Mrs. Thomas - Sweets: Every weekend l would be sent over to Thomas’s for Cigars for Dad, Chocolate for Aunt, and of course, some for me.

Knights - Ironmongers: A funny old shop. Owned by two brothers. Pitch dark, with fitments containing lots of small drawers in which nails would be kept. But they always knew where to find everything. Smelt of paraffin.

Stevens - Greengrocers: Run for years by Vi and Mary Stevens. When Vi died. Mary was assisted by her brother. During the second world Mary married a Canadian (they say he swept her off her feet) and she went off to Canada without even her hat!

Hobbs - Butcher: Harold Hobbs was known as a “card". l remember his wife, a stately soul, who had a proper nanny for her children, in grey uniform.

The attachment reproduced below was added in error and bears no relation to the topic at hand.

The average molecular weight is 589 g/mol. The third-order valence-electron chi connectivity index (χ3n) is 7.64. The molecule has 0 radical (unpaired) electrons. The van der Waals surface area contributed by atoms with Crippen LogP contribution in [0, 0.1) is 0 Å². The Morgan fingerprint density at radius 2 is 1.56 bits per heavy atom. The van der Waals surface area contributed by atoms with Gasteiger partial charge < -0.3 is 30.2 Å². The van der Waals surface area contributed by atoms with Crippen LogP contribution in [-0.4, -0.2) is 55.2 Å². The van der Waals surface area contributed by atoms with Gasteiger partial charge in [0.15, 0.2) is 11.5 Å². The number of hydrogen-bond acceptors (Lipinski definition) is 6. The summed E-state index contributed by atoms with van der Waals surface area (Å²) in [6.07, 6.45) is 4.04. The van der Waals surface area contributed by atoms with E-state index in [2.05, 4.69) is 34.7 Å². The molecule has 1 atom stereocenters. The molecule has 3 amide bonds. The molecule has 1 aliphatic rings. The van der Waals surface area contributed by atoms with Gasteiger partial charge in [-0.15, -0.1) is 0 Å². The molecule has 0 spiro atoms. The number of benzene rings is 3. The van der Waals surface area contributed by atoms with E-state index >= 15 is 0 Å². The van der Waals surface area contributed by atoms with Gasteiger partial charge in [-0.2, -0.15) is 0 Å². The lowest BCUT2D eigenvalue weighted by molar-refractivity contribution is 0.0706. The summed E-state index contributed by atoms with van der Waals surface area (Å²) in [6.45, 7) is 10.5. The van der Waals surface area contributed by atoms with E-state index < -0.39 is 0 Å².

Mrs Pace - Draper: Another character Dory could take off so well, with a rabbit like twitch of her nose. Joan Pace, her daughter, was very pretty and a marvellous pianist.

Mrs Hodge - The Post Office: The Post used to be over the road next to Hevers but moved to smaller premises. Mrs Hodge was most efficient. l envied her ability to add up. Mr. King afterwards took over.

Lil Garner - Wool Shop: A great friend of Hilda’s ran it. Only a tiny shop wedged between the Post Office and Hoadley’s but l think she did good trade.

Hoadley’s - Grocer’s: A large shop. The cooked meat counter etc run for years by Perry (who was an authority on Cuckfield). Dick Hoadley the younger son was a Battle of Britain pilot and got killed I believe.

Carters- Bakers: More well known as "Buntings". (Mr. Bunting being a well known Cuckfieldian). Mr Carter spent most of his time at the Kings Head unfortunately. Afterwards taken over by the Kings.

Twiners - Laundry: A great employer for local labour as well as the entire Twiner family. I don 't remember their names except one sister was fat and another thin.